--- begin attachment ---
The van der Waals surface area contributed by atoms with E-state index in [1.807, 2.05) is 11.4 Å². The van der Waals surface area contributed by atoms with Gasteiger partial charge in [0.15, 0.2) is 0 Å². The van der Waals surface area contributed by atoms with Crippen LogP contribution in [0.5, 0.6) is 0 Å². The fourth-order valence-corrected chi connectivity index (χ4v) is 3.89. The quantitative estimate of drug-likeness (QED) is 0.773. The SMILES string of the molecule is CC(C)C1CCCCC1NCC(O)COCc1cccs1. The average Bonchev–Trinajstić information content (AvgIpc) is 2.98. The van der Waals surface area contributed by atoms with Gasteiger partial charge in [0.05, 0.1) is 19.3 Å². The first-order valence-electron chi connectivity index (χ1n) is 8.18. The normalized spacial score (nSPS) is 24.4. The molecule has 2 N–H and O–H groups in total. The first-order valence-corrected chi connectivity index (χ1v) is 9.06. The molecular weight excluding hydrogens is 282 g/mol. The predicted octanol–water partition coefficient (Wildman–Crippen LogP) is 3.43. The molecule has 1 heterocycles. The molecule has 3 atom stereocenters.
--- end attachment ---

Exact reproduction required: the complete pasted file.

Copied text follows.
The van der Waals surface area contributed by atoms with E-state index in [1.807, 2.05) is 11.4 Å². The van der Waals surface area contributed by atoms with Gasteiger partial charge in [0.15, 0.2) is 0 Å². The van der Waals surface area contributed by atoms with Crippen LogP contribution in [0.5, 0.6) is 0 Å². The fourth-order valence-corrected chi connectivity index (χ4v) is 3.89. The quantitative estimate of drug-likeness (QED) is 0.773. The SMILES string of the molecule is CC(C)C1CCCCC1NCC(O)COCc1cccs1. The average Bonchev–Trinajstić information content (AvgIpc) is 2.98. The van der Waals surface area contributed by atoms with Gasteiger partial charge in [0.05, 0.1) is 19.3 Å². The first-order valence-electron chi connectivity index (χ1n) is 8.18. The normalized spacial score (nSPS) is 24.4. The molecule has 2 N–H and O–H groups in total. The first-order valence-corrected chi connectivity index (χ1v) is 9.06. The molecular weight excluding hydrogens is 282 g/mol. The predicted octanol–water partition coefficient (Wildman–Crippen LogP) is 3.43. The molecule has 1 heterocycles. The molecule has 3 atom stereocenters.